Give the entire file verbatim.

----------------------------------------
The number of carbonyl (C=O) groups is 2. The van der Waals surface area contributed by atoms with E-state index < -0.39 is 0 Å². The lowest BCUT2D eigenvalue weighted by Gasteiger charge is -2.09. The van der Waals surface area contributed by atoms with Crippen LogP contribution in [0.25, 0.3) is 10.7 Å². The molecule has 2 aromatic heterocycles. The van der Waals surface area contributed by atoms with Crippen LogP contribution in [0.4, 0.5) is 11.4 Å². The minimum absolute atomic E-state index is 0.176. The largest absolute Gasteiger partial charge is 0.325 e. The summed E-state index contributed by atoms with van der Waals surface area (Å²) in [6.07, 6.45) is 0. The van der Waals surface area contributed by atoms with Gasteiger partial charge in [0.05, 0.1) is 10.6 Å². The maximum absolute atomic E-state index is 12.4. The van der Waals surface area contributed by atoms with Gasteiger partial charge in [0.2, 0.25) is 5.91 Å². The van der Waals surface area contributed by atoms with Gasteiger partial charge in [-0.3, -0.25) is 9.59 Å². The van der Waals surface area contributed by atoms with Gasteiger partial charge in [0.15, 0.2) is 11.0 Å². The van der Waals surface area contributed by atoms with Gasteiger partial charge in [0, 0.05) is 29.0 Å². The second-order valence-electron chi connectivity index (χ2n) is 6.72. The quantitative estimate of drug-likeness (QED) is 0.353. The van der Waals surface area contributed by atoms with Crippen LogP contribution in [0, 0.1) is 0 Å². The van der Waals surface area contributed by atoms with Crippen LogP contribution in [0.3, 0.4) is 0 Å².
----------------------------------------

The number of carbonyl (C=O) groups is 2. The van der Waals surface area contributed by atoms with E-state index < -0.39 is 0 Å². The lowest BCUT2D eigenvalue weighted by Gasteiger charge is -2.09. The van der Waals surface area contributed by atoms with Crippen LogP contribution in [0.25, 0.3) is 10.7 Å². The molecule has 2 aromatic heterocycles. The van der Waals surface area contributed by atoms with Crippen LogP contribution in [0.4, 0.5) is 11.4 Å². The minimum absolute atomic E-state index is 0.176. The largest absolute Gasteiger partial charge is 0.325 e. The summed E-state index contributed by atoms with van der Waals surface area (Å²) in [6.07, 6.45) is 0. The van der Waals surface area contributed by atoms with Gasteiger partial charge in [0.05, 0.1) is 10.6 Å². The maximum absolute atomic E-state index is 12.4. The van der Waals surface area contributed by atoms with Gasteiger partial charge in [0.2, 0.25) is 5.91 Å². The van der Waals surface area contributed by atoms with Gasteiger partial charge in [-0.3, -0.25) is 9.59 Å². The van der Waals surface area contributed by atoms with Gasteiger partial charge in [0.15, 0.2) is 11.0 Å². The van der Waals surface area contributed by atoms with Gasteiger partial charge in [0, 0.05) is 29.0 Å². The second-order valence-electron chi connectivity index (χ2n) is 6.72. The quantitative estimate of drug-likeness (QED) is 0.353. The van der Waals surface area contributed by atoms with Crippen LogP contribution in [0, 0.1) is 0 Å². The van der Waals surface area contributed by atoms with Crippen LogP contribution in [0.3, 0.4) is 0 Å².